Researchers ascertain why breast cancer survives chemotherapy, does not respond to immunotherapies

Researchers find out why breast cancer survives chemotherapy, does not respond to immunotherapy


Washington, December 17

Researchers have found a reason why residual breast cancer survives chemotherapy and does not respond to immunotherapy, according to a study.

Scientists at Tulane University in the United States have discovered for the first time how breast cancer persists after chemotherapy and why immunotherapies designed to eliminate remaining tumor cells by boosting the immune system are not effective against such cancers.

Most forms of breast cancer are highly treatable, especially when detected early. But the last borderline cases remain the deadliest and hardest to treat. The last borderline cases refer to those forms of cancer that cannot be treated with hormonal or targeted therapies and that do not respond to chemotherapy.

According to the study, the process of surviving chemotherapy triggers a program of immune checkpoints, or regulators of the immune system. These checkpoints protect breast cancer cells from being attacked by the immune system.

This process thus creates a “kill the mole” problem for immunotherapy drugs called checkpoint inhibitors, which can kill tumor cells expressing one checkpoint but not others that have multiple checkpoints, according to a study published in the journal Nature Cancer.

“Breast cancer does not respond well to immune checkpoint inhibitors, but it has never been understood why,” said corresponding author James Jackson of Tulane University.

“We found that they evade immune clearance by expressing a complex, redundant program of control genes and immunomodulatory genes.

“After chemotherapy, the tumor completely changes into a thing that’s basically built to block the immune system,” Jackson said.

The researchers studied the process in mouse and human breast tumors and identified 16 immune checkpoint genes that code for proteins designed to inactivate cancer-causing T-cells, the study said.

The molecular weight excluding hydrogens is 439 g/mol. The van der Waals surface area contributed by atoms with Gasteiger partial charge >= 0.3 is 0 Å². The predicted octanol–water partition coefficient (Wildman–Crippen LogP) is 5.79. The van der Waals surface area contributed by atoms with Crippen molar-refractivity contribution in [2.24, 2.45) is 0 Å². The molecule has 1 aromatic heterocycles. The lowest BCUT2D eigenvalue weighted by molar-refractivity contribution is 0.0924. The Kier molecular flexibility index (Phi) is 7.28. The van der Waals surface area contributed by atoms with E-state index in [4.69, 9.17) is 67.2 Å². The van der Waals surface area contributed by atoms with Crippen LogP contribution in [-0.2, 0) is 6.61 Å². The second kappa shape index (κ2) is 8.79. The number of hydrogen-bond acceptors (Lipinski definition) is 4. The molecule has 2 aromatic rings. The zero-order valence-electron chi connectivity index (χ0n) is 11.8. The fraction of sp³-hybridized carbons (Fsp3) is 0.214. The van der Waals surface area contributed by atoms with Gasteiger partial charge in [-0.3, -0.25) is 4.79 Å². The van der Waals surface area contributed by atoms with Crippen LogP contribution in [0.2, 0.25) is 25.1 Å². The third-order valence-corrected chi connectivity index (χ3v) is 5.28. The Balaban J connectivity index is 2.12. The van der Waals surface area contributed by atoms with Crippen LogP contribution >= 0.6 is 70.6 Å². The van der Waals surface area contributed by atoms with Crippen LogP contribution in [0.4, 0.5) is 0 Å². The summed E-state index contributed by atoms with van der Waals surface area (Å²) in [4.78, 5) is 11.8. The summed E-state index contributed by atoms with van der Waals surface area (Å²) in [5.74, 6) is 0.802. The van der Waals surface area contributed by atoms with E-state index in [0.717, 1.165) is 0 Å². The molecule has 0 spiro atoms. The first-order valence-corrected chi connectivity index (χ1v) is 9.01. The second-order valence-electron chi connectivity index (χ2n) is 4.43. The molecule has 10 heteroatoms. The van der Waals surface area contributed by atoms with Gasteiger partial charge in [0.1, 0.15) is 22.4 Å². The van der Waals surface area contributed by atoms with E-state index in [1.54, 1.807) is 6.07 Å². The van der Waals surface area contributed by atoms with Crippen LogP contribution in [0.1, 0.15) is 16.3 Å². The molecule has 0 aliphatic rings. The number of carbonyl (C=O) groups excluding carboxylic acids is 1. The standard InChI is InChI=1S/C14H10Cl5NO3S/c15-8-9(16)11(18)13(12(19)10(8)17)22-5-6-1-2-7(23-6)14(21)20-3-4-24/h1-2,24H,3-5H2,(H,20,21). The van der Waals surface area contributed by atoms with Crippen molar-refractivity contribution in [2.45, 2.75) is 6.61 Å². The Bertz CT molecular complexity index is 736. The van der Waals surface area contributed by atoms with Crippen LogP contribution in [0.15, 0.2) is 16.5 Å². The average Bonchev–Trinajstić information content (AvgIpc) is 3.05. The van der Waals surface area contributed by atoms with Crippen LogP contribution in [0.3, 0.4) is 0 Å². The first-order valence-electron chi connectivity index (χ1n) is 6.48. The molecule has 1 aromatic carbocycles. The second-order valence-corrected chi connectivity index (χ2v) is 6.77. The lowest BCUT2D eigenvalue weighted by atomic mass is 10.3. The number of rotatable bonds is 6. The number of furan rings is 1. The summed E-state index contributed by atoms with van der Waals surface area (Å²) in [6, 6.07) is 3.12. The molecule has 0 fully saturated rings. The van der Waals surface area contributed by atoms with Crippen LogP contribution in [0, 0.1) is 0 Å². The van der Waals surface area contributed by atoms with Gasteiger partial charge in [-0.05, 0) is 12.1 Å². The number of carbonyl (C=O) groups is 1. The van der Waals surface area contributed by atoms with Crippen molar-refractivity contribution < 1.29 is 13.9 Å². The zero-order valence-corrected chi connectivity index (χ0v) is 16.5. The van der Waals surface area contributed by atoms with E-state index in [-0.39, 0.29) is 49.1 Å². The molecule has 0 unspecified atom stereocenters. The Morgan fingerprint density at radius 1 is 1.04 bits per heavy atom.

“We are among the first to actually study a tumor that survives chemotherapy, which is called residual disease, to see what immunotherapy targets are expressed,” said the study’s first author, Ashkan Shahbandi.

Instead of dying after treatment, the tumors that respond worst to chemotherapy enter a dormant state called cellular senescence.

According to the researchers, they found two major populations of senescent tumor cells, each expressing different immune checkpoints activated by specific signaling pathways. They showed that the expression of immune evasion programs in tumor cells requires both chemotherapy to induce a senescent state and signals from non-tumor cells.

The researchers then tested a combination of drugs targeting these different immune checkpoints. While response could be improved, these strategies failed to fully eradicate most tumors, the study said.

“Our findings reveal the challenge of eliminating residual disease populated by senescent cells that activate complex immune inhibitory programs.

“Breast cancer patients will need rational, personalized strategies that target specific chemotherapy-induced checkpoints,” Jackson said.

#Cancer #United States of America USA

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